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8. Would someone with physical disabilities have difficulties living in this city?

Many - The Gambia's infrastructure is not built to accomodate those with physical disabilities.

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Transportation:

1. Are local buses, trams, trains or taxis safe and affordable?

We are encouraged not to use any public transportation. That said they are affordable, but shared. A taxi will not take you door to door and you often need to take 2 or 3 taxis to get somewhere.

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2. What kind of car do you recommend bringing to post, given the terrain, availability of parts, burglary/carjacking risks, etc.? What kind of car do you advise not to bring?

SUV with 4-wheel drive. Recommend bringing a Japanese make/model. A Ford dealership recently opened. The embassy mechanic can work on most POVs on his off-time, but parts may be hard to find for some vehicles.

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Phone & Internet:

1. Is high-speed home Internet access available? How long does it typically take to install it after arrival?

Yes and it is affordable, but not high-speed. We pay about 60-70 USD per month for 1MB. There are frequent outages and we rarely get the speed we are paying for.

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2. Do you have any recommendations regarding mobile phones? Did you keep your home-country plan or use a local provider?

Africell, Comium, and QCell are the local pay as you go providers. They are very affordable. We use Skype for international calls.

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Pets:

1. Are qualified veterinarians and/or good kennel services available? Do animals need to be quarantined upon entry to the country? Are there other considerations regarding pets that are particular to this country?

No

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2. Quality pet care available (vets & kennels)?

There is a German vet that is excellent and provides high-quality care.

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Employment & Volunteer Opportunities:

1. What types of jobs do most expatriate spouses/partners have? Locally based or telecommuting? Full-time or part-time? Can you comment on local salary scales?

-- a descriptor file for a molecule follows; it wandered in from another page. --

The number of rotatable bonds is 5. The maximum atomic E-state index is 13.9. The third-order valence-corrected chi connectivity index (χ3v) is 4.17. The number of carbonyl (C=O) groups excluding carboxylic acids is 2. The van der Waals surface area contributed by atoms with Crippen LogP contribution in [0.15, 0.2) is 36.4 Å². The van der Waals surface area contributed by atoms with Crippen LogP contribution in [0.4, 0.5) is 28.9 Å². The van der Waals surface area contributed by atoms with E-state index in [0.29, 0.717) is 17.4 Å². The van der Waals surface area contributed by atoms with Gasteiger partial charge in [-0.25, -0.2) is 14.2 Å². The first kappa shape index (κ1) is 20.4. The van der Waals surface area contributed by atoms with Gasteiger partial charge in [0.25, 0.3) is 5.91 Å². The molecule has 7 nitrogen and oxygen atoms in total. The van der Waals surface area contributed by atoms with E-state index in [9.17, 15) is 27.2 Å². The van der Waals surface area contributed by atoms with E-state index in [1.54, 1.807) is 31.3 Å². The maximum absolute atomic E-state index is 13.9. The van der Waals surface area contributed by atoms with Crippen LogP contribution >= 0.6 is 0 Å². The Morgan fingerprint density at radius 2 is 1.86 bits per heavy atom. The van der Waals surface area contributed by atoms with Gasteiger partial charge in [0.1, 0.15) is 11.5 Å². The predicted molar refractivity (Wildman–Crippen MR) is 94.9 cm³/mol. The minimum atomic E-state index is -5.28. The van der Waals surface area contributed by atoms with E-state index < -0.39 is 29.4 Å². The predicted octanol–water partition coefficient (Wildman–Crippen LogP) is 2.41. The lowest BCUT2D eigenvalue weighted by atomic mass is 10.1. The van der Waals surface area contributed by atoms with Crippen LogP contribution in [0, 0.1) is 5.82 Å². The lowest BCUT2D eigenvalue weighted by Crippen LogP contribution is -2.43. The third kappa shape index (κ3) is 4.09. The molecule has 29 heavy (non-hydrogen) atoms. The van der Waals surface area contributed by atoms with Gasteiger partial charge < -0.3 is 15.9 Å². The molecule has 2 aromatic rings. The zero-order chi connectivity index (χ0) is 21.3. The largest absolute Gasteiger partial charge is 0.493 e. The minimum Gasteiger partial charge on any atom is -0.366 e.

There are plenty of volunteer opportunities, but local pay is low and there are few opportunities outside of NGO or teaching positions.

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2. What is the typical dress code at work and in public places? Is formal dress ever required?

Business casual. On Friday's Gambians dress up.

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Health & Safety:

1. Are there personal security concerns to be aware of at this post? Please describe.

The Gambia is an incredibly safe place. Culturally, the recognize that tourism supports the economy. As such, locals look out for foreigners and often fend off would-be trouble makers. My wife feels somewhat concerned walking by herself, but the dog has mitigated some of that. You might get the occassional hassling from a local bumster, but that is the extent of it. Additionally, petty theft takes place.

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2. Are there any particular health concerns? What is the quality of available medical care? What medical conditions typically require medical evacuation?

Medical care is poor and it often takes a long time to get treated. Anything serious should be medevaced.

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3. What is the air quality like at post (good/moderate/bad)? Are there seasonal air quality issues? Does the air quality have an impact on health?

Unhealthy, but not as bad as other West African countries. The majority of the Embassy housing is along the water, so the ocean air clears out a lot of the smog. That said, trash burning, is widespread and no vehicle emmissions requirements create poor air quality (but beautiful sunsets).

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4. What is the overall climate: is it extremely hot or cold, wet or dry, at any time of year, for example?

Warm year around. Between the 60s and 80s November through April (the dry/tourist season) and the 80s and 100s May through October (the rainy season). Heavy rains occur in July and August.

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Schools & Children: